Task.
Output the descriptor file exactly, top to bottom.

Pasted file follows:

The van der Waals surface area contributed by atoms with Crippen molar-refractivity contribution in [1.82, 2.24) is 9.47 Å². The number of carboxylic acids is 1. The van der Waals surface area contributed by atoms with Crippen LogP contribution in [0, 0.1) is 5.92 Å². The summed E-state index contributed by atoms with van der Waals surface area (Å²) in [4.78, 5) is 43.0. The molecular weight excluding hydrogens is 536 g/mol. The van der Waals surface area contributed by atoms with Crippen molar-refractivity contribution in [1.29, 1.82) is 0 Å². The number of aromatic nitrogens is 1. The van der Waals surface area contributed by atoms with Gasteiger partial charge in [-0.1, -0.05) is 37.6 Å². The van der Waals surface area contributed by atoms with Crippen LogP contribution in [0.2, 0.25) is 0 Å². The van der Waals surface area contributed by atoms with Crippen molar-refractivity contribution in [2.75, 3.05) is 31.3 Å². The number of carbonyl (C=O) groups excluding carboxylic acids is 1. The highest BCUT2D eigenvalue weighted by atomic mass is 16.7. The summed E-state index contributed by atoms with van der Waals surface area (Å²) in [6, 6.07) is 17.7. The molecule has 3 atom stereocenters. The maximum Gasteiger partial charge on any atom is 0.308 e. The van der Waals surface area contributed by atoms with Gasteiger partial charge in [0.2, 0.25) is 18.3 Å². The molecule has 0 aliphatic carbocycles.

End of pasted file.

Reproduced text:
The van der Waals surface area contributed by atoms with Crippen molar-refractivity contribution in [1.82, 2.24) is 9.47 Å². The number of carboxylic acids is 1. The van der Waals surface area contributed by atoms with Crippen LogP contribution in [0, 0.1) is 5.92 Å². The summed E-state index contributed by atoms with van der Waals surface area (Å²) in [4.78, 5) is 43.0. The molecular weight excluding hydrogens is 536 g/mol. The van der Waals surface area contributed by atoms with Crippen molar-refractivity contribution in [1.29, 1.82) is 0 Å². The number of aromatic nitrogens is 1. The van der Waals surface area contributed by atoms with Gasteiger partial charge in [-0.1, -0.05) is 37.6 Å². The van der Waals surface area contributed by atoms with Crippen LogP contribution in [0.2, 0.25) is 0 Å². The van der Waals surface area contributed by atoms with Crippen molar-refractivity contribution in [2.75, 3.05) is 31.3 Å². The number of carbonyl (C=O) groups excluding carboxylic acids is 1. The highest BCUT2D eigenvalue weighted by atomic mass is 16.7. The summed E-state index contributed by atoms with van der Waals surface area (Å²) in [6, 6.07) is 17.7. The molecule has 3 atom stereocenters. The maximum Gasteiger partial charge on any atom is 0.308 e. The van der Waals surface area contributed by atoms with Gasteiger partial charge in [0.2, 0.25) is 18.3 Å². The molecule has 0 aliphatic carbocycles.